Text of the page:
the changing face of headingley that’s leading to a chronic shortage of rental property

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HEADINGLEY is experiencing a chronic shortage of rental property as the area continues to transform itself from a student enclave into one of the UK’s best performing areas for property investors.

Our rental portfolio is currently 99% occupied and there is a major shortage of properties available for rent at the moment and there are no signs of that changing anytime soon. We manage one of the largest portfolios of property rented to professionals in North Leeds and have the highest ever occupancy rate, since setting up in Headingley 18 years ago.

As well as record occupancy levels, we have seen a big increase in the amount of time tenants are staying at the same property. Typically, the majority of tenants would look at what the market has to offer after between 8 and 12 months, and many would choose to move. As supply has shrunk however, there are far less options available, and 25% more tenants chose to stay put this year than did during 2015.

I believe that the issue of undersupply could be partially addressed through the conversion of former student properties and HMO’s into properties suitable for letting to the professional market.

It’s only 20 years since the student tidal wave surged beyond its traditional boundaries, into Becketts Park, through Far Headingley and even into West Park. However, an explosion in the delivery of high quality purpose built student accommodation blocks in the city centre, along with ongoing investment in teaching and recreational facilities has had the effect of almost entirely reversing the trend.

Once again, Far Headingley and West Park are almost entirely student-free and Becketts Park is fast returning to owner-occupation, which it was originally designed for and inevitably better suited to.

We have always dealt solely with professional lets, and are the only agency in Headingley that focuses entirely on this sector, so we have a real understanding of what the professional market is looking for.

Over the last year in particular, we have seen a significant increase in the number of vacant student properties, due to some landlords being reticent to invest in developing them for the professional market, with some even leaving them empty in the hope that students will return. Figures from Unipol suggest that there were literally hundreds of empty properties across the area which had formerly been rented to students.

This is a very risky strategy and especially in light of the fact that some sensible investment now will almost certainly secure a professional tenant and a great return.  This is reinforced by the fact that Headingley has just been named as the UK’s top rental hotspot in terms of yields by comparison site TotallyMoney, which revealed that investors buying property in the LS6 postcode, can achieve rental yields of up to 10.79%, which compares to the national average of 3.3%.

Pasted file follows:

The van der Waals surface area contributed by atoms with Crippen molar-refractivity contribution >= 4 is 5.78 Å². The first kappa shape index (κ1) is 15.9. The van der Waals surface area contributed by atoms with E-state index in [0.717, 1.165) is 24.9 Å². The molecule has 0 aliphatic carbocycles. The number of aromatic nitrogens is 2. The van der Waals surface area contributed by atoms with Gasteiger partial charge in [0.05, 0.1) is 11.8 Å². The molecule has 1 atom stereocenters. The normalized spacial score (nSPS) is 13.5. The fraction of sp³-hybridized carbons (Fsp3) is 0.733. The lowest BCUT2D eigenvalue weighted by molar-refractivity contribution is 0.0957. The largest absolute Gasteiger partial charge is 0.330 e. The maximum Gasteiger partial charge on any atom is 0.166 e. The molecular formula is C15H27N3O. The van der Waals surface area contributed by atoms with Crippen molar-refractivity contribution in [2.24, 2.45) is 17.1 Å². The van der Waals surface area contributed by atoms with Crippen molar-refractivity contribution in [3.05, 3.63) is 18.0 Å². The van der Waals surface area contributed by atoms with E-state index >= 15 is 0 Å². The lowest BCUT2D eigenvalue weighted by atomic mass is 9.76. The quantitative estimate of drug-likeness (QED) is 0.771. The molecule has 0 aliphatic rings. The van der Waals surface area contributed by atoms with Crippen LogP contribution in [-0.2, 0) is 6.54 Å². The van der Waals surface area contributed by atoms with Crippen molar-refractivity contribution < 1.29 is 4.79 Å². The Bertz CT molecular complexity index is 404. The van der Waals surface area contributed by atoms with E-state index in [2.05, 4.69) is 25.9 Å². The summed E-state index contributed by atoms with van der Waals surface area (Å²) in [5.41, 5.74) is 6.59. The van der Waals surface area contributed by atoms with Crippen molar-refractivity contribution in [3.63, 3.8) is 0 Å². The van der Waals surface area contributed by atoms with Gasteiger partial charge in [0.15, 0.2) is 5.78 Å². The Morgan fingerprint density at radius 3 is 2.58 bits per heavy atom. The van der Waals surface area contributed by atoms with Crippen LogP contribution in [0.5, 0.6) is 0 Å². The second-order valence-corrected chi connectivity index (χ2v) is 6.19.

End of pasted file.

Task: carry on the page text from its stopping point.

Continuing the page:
As a result, we are encouraging property investors who own student accommodation or those wanting to expand their buy to let portfolios to buy in Headingley and provide more homes for rent – as the demand is certainly there.

It’s clear that the whole fabric of Headingley is also adapting to reflect these changes.  Symbolic of Headingley’s identity crisis is the fact that it took around 10 years for both Pizza Express and Nandos to find a footing, due mainly to local opposition.  It is to Headingley’s detriment that it shunned these archetypally family brands for so long.

At long last, it appears that the continued, and apparently permanent, migration of a large proportion of the student population southwards is spawning a whole new generation of bars and restaurants such as White’s Deli, The Cat’s Pyjamas, Red’s True BBQ, Sebby’s Deli and Head of Steam, who join an array of local stalwarts.

As a result, Headingley, which has often been second-choice for many young professionals behind Chapel Allerton, is fast re-emerging as a popular place for first time renters who want a slightly quieter life than the city centre can offer, or for those looking for a slightly greener and calmer place in which to make home. We believe that this trend will continue and that Headingley will once again become the place to be in North Leeds.

Getting ready to rent; top tips for the first time landlord

Jonathan Morgan (Picture: Barnaby Aldrick)

Whilst a well-managed property investment is in our view an essential element in a balanced long term investment plan, it can take a little planning to get there.

  • If you are buying in another city, ensure that you observe the first rule of property- view before you buy. However appealing the marketing, make sure that you at least visit the site and check the credentials as they have been put before you. Double check the ‘5 minute walk to the railway station’, the ‘host of bars and restaurants on the doorstep’ and the ‘easy access to major road links’.
  • If you are preparing to rent out your own home, make sure that you remove any valuable items or anything of sentimental value. It is a simple fact that even the most diligent and pleasant of tenants can unwittingly damage or ruin fine items.
  • make sure that you have appropriate insurance and that it is noted on the policy that you are renting the property out.
  • take out specialist contents insurance which includes accidental damage.
  • if you are renting out your own home, make sure that you inform your lender.
  • choose a reputable agent with a high street presence and membership of ARLA.
  • ensure that you follow the agent’s advice in terms of whether to let furnished or unfurnished and, if it is to be furnished, make sure that you install neutral, sturdy items which will stand the test of time.